Ranking States on Improvement in Child Well-Being Since 2000

By the Annie E. Casey Foundation

March 1, 2009

Summary

This publication uses the KIDS COUNT data from 2000 to 2005 to rank states based on improvements in child well-being in each state during that period. This is different than comparing the level of child well-being from state-to-state in that it shows whether a state is improving or deteriorating, rather than its status at a specific point in time. For each year from 2000 to 2005, a state composite index of child well-being was created, and the movement of this index over time indicates if general child well-being is improving or deteriorating. Collevtively, the data from each state characterizes progress on a national level. While most states (46 out of 50) improved during the 1990s, there are substantial differences among the states. California exhibited the biggest improvement during the 1990s (up 23%) followed closely by Maryland and New Jersey (up 21% each). Nebraska and Wisconsin experienced slight declines in overall well-being while Kansas and North Dakota showed no change over the decade.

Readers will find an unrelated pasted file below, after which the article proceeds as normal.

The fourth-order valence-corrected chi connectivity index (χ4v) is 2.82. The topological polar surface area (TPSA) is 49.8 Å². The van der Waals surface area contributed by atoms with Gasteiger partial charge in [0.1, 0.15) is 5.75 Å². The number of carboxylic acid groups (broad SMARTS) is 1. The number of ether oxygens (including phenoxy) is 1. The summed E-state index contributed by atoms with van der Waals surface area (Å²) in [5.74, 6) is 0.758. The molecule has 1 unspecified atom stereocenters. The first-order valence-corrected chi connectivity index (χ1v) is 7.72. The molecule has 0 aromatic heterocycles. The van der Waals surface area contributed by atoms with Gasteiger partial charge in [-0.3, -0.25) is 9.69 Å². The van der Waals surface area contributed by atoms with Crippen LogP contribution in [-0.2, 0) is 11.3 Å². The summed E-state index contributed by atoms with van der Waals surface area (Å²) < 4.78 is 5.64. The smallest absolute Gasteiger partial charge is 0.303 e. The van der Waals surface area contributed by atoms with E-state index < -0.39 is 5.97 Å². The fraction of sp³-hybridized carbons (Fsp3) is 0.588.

Table of Contents

Key Takeaway

Nationwide child well-being improved by 5% between 2000 and 2005.

Nationwide child well-being improved by 5% between 2000 and 2005, but most of the improvement came between 2000 and 2003, when the index rose by four points. The modest improvement in child well-being from 2000 to 2005 stands in contrast to large improvements seen in the 1995 to 2000 period when a similar index rose by 12 points.

Findings & Stats

Statements & Quotations